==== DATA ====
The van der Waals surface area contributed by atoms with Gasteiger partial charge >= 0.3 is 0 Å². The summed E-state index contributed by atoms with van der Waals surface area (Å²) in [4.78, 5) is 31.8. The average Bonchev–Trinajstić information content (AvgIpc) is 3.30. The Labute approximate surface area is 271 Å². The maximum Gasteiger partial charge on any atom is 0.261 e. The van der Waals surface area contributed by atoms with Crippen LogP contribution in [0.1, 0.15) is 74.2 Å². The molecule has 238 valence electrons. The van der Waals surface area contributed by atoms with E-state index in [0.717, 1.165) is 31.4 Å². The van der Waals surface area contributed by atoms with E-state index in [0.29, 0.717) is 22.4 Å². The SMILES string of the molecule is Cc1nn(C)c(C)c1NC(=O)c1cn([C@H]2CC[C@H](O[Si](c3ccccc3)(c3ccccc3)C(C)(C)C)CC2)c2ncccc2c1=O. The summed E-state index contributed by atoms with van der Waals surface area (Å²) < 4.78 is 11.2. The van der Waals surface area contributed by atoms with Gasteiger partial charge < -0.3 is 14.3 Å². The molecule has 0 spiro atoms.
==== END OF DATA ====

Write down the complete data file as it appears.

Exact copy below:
The van der Waals surface area contributed by atoms with Gasteiger partial charge >= 0.3 is 0 Å². The summed E-state index contributed by atoms with van der Waals surface area (Å²) in [4.78, 5) is 31.8. The average Bonchev–Trinajstić information content (AvgIpc) is 3.30. The Labute approximate surface area is 271 Å². The maximum Gasteiger partial charge on any atom is 0.261 e. The van der Waals surface area contributed by atoms with Crippen LogP contribution in [0.1, 0.15) is 74.2 Å². The molecule has 238 valence electrons. The van der Waals surface area contributed by atoms with E-state index in [0.717, 1.165) is 31.4 Å². The van der Waals surface area contributed by atoms with E-state index in [0.29, 0.717) is 22.4 Å². The SMILES string of the molecule is Cc1nn(C)c(C)c1NC(=O)c1cn([C@H]2CC[C@H](O[Si](c3ccccc3)(c3ccccc3)C(C)(C)C)CC2)c2ncccc2c1=O. The summed E-state index contributed by atoms with van der Waals surface area (Å²) < 4.78 is 11.2. The van der Waals surface area contributed by atoms with Gasteiger partial charge < -0.3 is 14.3 Å². The molecule has 0 spiro atoms.